This performance was more or less a fail for me, due largely to facts outside the performers’ control – that is, that commedia doesn’t play so well for an audience unprepared (or unwilling) to participate. The funniness of commedia comes at least half out of the reactions that the audience gives you, and while some of the casting and satirical bits were quite good, we as an audience just didn’t take up our role in making it happen. The show tried so hard to be funny, but most of the time it wasn’t, because the energy was so forced.
Now, possibly the venue was to blame – an outdoor performance and daytime might have made things quite different. If taken in a good humor, it was mildly entertaining, but the acting and directing stopped shallowly at making fun of archetypes and didn’t really give us anything deeper to be challenged or interested by. Under the jokes, commedia is meant to point at a universal tragedy. We laugh at a clown’s pratfalls because he’s so sad and confused; we enjoy stupid characters because they’re in deadly earnest. There wasn’t any feeling behind the tricks in this show. Everyone was a caricature, no one was a character. Harsh? Maybe. Blame my Commedia class for making me take clowning so seriously.
As You Like It (Rose Theatre): Second Shakespeare, the first one done right. I paid eight pounds to be a groundling (seated, thank goodness, but you have to bring your own cushion) at the Rose, which is the professional theater that Kingston works with here in town. This show had the biggest budget and most resources of any I had seen thus far in the semester, as evidenced, first off, by the fact that their entire stage was covered in dirt (and it’s not a small stage). Literally, covered. There was from a few inches to a foot and a half of the stuff in spots, representing a forest floor as convincing as anything I’ve seen in my backyard back home.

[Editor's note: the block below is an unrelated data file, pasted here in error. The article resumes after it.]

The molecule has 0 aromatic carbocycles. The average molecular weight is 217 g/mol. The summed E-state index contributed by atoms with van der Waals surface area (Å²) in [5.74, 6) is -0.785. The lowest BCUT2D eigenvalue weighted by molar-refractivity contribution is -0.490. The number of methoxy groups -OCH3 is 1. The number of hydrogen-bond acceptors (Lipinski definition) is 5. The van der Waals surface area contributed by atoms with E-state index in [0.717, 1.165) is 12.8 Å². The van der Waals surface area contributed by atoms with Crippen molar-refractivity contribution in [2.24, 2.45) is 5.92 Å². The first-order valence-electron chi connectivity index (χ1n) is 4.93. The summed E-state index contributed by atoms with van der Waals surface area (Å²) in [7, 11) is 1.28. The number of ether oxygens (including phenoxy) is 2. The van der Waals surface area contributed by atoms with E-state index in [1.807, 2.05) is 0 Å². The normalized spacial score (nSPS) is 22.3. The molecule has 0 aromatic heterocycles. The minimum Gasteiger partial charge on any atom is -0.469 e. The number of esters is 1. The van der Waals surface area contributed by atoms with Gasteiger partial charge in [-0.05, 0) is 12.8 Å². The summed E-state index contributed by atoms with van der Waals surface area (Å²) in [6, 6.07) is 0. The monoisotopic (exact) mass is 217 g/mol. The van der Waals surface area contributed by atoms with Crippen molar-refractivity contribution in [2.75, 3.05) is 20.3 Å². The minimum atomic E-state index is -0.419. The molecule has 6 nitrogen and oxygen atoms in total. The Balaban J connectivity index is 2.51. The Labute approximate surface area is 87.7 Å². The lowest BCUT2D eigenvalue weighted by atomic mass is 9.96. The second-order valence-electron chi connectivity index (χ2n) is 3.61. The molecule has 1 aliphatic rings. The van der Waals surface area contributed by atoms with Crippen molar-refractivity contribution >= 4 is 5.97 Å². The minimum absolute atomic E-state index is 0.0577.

You can find info about the Rose (as well as a video with production stills, plus a few audience reactions) here. I liked this production a lot, although the first half was a bit slow and my rear was more than a bit numb before it was all over. (If I visit the Rose again, I think I might shell out for a real seat.) The story is about typical of Shakespeare’s comedies, complete with cross-dressing, hidden identities, true love and lots of marrying at the end. I was especially impressed with the actresses who played Rosalind and Celia. Celia brought a lot of bright, saucy energy to her essentially “sidekick” role, and she came across as the kind of fun companion that I would definitely bring with me if I was exiled into a forest, whether she had any useful skills or not. Rosalind, as she necessarily must do, carried off the show, managing the double role of charming Rosalind and sharp, sly Ganymede masterfully, although it was funny to see the trouble the actress seemed to have with shrugging off her boy’s stance at the end, when she’s meant to be a woman again.
The rest of the cast was wonderful as well, and even the bit characters did their part to keep the plot alive and moving quickly with their pointed characterizations. But the chemistry between Rosalind and Celia was the best done, I thought – even more fun to watch than Rosalind and Orlando.
Stay tuned for part two! I’ve more shows to add to this list, but I think that’s long enough for now…don’t you?